Omalizumab Reduced Number of Colds in Inner-City Children With Asthma
Omalizumab significantly lowered the number of colds in inner-city children with allergic asthma, findings from a study presented at the American Academy of Allergy, Asthma and Immunology (AAAAI) 2016 Annual Meeting showed.
Omalizumab (Xolair; Genentech and Novartis) is an antiasthmatic (IgE blocker) currently indicated for chronic idiopathic urticaria in symptomatic patients despite H1-antihistamine treatment and moderate to severe persistent asthma in adults with a (+) skin test or in vitro reactivity to a perennial aeroallergen and whose symptoms are inadequately controlled by inhaled corticosteroids.
The PROSE (Preventative Omalizumab or Step-up Therapy for Severe Fall Exacerbations) randomized study conducted by the Inner-City Asthma Consortium (ICAC) administered 478 children 3 types of asthma treatment during the fall. The control group received guidelines-based asthma care, and 2 additional groups received this care plus fluticasone (Flovent) or omalizumab.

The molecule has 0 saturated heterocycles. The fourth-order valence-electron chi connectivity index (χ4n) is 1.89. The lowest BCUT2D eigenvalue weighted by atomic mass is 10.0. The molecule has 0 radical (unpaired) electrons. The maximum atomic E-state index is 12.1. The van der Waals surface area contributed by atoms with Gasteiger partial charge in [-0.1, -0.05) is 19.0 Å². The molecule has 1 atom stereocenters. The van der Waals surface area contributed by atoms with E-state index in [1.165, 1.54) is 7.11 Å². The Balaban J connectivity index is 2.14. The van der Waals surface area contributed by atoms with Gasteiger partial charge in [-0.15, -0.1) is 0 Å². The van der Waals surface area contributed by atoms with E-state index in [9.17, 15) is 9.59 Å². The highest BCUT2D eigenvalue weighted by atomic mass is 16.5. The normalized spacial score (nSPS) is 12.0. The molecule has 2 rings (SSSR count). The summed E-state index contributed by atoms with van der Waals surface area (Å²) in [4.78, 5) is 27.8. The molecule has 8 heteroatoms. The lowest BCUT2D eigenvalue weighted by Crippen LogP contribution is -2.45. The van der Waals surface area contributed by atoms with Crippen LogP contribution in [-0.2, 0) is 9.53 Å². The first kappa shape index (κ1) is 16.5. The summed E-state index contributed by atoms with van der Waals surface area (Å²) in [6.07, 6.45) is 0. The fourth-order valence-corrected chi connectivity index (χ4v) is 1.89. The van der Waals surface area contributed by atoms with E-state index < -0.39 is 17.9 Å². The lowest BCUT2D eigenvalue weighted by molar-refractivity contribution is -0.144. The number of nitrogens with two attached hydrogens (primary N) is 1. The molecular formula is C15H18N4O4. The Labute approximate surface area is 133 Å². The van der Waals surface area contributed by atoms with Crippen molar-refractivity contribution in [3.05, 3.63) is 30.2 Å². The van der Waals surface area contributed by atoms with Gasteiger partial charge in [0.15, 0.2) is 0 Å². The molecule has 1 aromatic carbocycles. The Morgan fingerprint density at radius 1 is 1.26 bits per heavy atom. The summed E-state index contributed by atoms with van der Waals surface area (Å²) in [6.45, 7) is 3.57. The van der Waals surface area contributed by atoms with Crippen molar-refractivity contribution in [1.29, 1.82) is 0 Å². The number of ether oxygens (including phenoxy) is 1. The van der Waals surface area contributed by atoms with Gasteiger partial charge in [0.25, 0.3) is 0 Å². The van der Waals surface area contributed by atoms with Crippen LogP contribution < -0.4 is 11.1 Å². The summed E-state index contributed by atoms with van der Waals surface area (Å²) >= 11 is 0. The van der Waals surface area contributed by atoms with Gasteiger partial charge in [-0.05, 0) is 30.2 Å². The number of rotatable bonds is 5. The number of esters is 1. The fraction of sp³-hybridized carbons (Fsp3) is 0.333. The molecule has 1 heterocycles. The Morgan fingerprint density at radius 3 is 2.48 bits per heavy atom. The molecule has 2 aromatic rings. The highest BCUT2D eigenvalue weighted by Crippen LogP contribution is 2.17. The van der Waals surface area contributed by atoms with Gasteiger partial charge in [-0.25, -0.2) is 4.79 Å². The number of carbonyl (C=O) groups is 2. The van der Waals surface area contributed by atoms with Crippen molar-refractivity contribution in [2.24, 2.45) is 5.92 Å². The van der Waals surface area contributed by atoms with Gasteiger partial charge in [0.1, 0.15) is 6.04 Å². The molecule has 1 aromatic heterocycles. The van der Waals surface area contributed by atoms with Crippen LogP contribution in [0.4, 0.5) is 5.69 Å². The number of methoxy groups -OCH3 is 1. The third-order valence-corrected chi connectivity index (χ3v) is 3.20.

The children were monitored for cold symptoms such as runny nose, cough, or sore throat; a total of 1,034 cases of symptomatic colds were identified. The data showed children who were given omalizumab had a 27% decrease in cold incidence vs. children receiving only guidelines-based asthma care. The children who were given fluticasone did not exhibit a significant change in cold incidence. This data adds to previous studies that showed short- and long-term treatment with omalizumab reduces seasonal asthma attacks in inner-city children aged 6-17 years old. Lower IgE levels have been associated with higher interferon responses, which are important in protecting against viruses.
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